Natural disasters in China

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Natural disasters are a big problem in China. China had six of the world's top 10 deadliest natural disasters; including the top three: the 1931 China floods, death toll 3 million to 4 million, the 1887 Yellow River flood, death toll 0.9 million to 2 million, and the 1556 Shaanxi earthquake, death toll 0.83 million.

Traditional Views

Natural disasters reveal the traditional view of disasters as divine retribution: tian zai (天災), literally 'heavenly disaster'.

In ancient beliefs, natural disasters were seen as Heaven's response to immoral human behaviour, whereby the conduct of different individuals carried different weights. While the behaviour of common people ranked last, the actions of bureaucrats had a greater effect.[1] Given that in Imperial China the emperor's behaviour was believed to be the most important, popular belief was that the emperor should attempt to prevent disasters by ensuring his conduct was in following with moral codes – and if a disaster should occur, he was responsible for addressing the consequences. According to the Overseas Development Institute, the state-led nature of humanitarian aid in today's China traces back to these traditional beliefs.[2] Chinese believed that natural disasters would foretell the end of a dynasty or the death of a great leader.

This concept of cosmic linkage between natural disasters and human conduct was radically rejected at the height of Maoist years when nature was represented as ‘an enemy to be overcome, an adversary to be brought to heel’. Propaganda posters were produced with the slogan, "Earthquakes cannot frighten us, the people will certainly conquer nature."[3]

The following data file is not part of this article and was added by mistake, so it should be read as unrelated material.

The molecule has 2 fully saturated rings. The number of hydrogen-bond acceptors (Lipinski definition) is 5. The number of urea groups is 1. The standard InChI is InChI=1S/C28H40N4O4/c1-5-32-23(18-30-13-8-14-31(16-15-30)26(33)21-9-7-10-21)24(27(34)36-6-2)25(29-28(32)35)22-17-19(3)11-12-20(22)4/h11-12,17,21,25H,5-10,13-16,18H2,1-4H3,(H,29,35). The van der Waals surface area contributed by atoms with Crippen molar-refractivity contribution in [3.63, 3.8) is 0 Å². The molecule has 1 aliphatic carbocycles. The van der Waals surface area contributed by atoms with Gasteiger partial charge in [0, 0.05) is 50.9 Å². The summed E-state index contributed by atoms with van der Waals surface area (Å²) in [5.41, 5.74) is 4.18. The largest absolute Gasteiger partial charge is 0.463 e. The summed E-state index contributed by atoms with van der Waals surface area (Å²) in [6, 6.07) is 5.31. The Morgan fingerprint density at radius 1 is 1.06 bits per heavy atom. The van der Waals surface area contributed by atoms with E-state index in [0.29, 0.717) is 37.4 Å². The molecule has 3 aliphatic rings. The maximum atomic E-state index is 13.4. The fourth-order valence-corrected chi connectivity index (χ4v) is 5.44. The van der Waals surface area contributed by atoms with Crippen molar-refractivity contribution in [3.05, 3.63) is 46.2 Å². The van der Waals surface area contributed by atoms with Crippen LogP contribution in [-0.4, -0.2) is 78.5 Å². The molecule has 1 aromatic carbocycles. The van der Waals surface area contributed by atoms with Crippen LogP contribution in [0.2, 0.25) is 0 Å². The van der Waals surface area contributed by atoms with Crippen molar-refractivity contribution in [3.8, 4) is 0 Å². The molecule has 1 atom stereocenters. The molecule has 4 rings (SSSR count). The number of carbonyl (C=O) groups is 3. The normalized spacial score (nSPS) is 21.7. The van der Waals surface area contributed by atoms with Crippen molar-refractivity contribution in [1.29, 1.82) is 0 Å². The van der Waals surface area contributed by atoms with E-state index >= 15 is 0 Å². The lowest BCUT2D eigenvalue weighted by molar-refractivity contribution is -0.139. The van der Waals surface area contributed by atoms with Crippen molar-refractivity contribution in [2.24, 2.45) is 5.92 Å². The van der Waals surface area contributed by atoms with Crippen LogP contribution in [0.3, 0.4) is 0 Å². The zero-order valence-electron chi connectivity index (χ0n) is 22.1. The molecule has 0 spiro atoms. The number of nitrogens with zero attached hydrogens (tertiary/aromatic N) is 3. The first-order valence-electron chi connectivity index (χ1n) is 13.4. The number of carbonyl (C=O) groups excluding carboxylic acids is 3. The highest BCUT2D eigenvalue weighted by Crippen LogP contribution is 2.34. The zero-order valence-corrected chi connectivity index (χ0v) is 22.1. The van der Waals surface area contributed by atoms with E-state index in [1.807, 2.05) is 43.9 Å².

Earthquakes

The People's Republic of China a National Earthquake Administration in 1971 to take charge of monitoring, research, and emergency response for earthquakes. It was renamed China Earthquake Administration (CEA) in 1998, mandated by the Earthquake prevention and Disaster Reduction Act of PRC[4] under the State Council. Each provincial, autonomous regional, and centrally administrated municipal government also has its own earthquake administration that is under the direction of CEA.[5]

Emergency management

The National Disaster Reduction Center (NDRC) of the Ministry of Civil Affairs (MCA) is a specialized agency under the Chinese Government engaged in information services and supporting decisions on various natural disasters. It provides reference for disaster-management departments in their decision-making and technical support for China's disaster-reduction undertakings by way of collecting and analyzing disaster information, assessing disasters and emergency relief, and analyzing and studying disasters using such advanced technology as satellite remote sensing.

See also

References

  1. , Elvin, M. ‘Who Was Responsible for the Weather? Moral Meteorology in Late Imperial China’ Science, Technology, and Medicine in East and Southeast Asia, 1998
  2. Krebs, Hanna B. "Responsibility, legitimacy, morality: Chinese humanitarianism in historical perspective", Overseas Development Institute, September 2014
  3. Krebs, Hanna B. "Responsibility, legitimacy, morality: Chinese humanitarianism in historical perspective", Overseas Development Institute, September 2014
  4. Chinese: 《中华人民共和国防震减灾法》
  5. "Introduction to CEA (中国地震局:机构简介)" (in 中文). Retrieved 2008-09-21.<templatestyles src="Module:Citation/CS1/styles.css"></templatestyles>

External links